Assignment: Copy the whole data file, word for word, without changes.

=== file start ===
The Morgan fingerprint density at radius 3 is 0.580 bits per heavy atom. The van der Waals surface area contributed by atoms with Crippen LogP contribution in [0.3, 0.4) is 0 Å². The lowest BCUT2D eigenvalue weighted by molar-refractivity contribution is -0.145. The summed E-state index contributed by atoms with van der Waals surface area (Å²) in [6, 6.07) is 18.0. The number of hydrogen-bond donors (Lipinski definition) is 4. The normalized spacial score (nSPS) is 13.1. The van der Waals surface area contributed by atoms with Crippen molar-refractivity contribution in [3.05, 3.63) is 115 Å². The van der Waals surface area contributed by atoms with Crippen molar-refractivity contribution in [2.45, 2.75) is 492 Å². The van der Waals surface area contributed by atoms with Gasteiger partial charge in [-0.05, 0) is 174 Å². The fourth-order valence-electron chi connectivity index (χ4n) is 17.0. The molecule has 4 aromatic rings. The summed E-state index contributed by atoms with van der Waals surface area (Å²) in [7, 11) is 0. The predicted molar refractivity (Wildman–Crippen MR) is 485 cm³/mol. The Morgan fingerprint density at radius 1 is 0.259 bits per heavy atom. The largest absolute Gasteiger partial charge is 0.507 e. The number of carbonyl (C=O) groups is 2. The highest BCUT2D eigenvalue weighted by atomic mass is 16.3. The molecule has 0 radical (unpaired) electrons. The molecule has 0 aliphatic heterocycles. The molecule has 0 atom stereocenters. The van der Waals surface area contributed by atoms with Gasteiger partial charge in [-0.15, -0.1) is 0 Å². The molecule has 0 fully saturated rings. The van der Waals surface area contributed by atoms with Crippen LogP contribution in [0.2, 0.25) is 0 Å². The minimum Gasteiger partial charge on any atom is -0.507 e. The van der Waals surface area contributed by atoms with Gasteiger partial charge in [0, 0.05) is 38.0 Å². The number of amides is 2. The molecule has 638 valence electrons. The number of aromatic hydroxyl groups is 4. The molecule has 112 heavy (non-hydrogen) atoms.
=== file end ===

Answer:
The Morgan fingerprint density at radius 3 is 0.580 bits per heavy atom. The van der Waals surface area contributed by atoms with Crippen LogP contribution in [0.3, 0.4) is 0 Å². The lowest BCUT2D eigenvalue weighted by molar-refractivity contribution is -0.145. The summed E-state index contributed by atoms with van der Waals surface area (Å²) in [6, 6.07) is 18.0. The number of hydrogen-bond donors (Lipinski definition) is 4. The normalized spacial score (nSPS) is 13.1. The van der Waals surface area contributed by atoms with Crippen molar-refractivity contribution in [3.05, 3.63) is 115 Å². The van der Waals surface area contributed by atoms with Crippen molar-refractivity contribution in [2.45, 2.75) is 492 Å². The van der Waals surface area contributed by atoms with Gasteiger partial charge in [-0.05, 0) is 174 Å². The fourth-order valence-electron chi connectivity index (χ4n) is 17.0. The molecule has 4 aromatic rings. The summed E-state index contributed by atoms with van der Waals surface area (Å²) in [7, 11) is 0. The predicted molar refractivity (Wildman–Crippen MR) is 485 cm³/mol. The Morgan fingerprint density at radius 1 is 0.259 bits per heavy atom. The largest absolute Gasteiger partial charge is 0.507 e. The number of carbonyl (C=O) groups is 2. The highest BCUT2D eigenvalue weighted by atomic mass is 16.3. The molecule has 0 radical (unpaired) electrons. The molecule has 0 aliphatic heterocycles. The molecule has 0 atom stereocenters. The van der Waals surface area contributed by atoms with Gasteiger partial charge in [-0.15, -0.1) is 0 Å². The molecule has 0 fully saturated rings. The van der Waals surface area contributed by atoms with Crippen LogP contribution in [0.2, 0.25) is 0 Å². The minimum Gasteiger partial charge on any atom is -0.507 e. The van der Waals surface area contributed by atoms with Gasteiger partial charge in [0, 0.05) is 38.0 Å². The number of amides is 2. The molecule has 638 valence electrons. The number of aromatic hydroxyl groups is 4. The molecule has 112 heavy (non-hydrogen) atoms.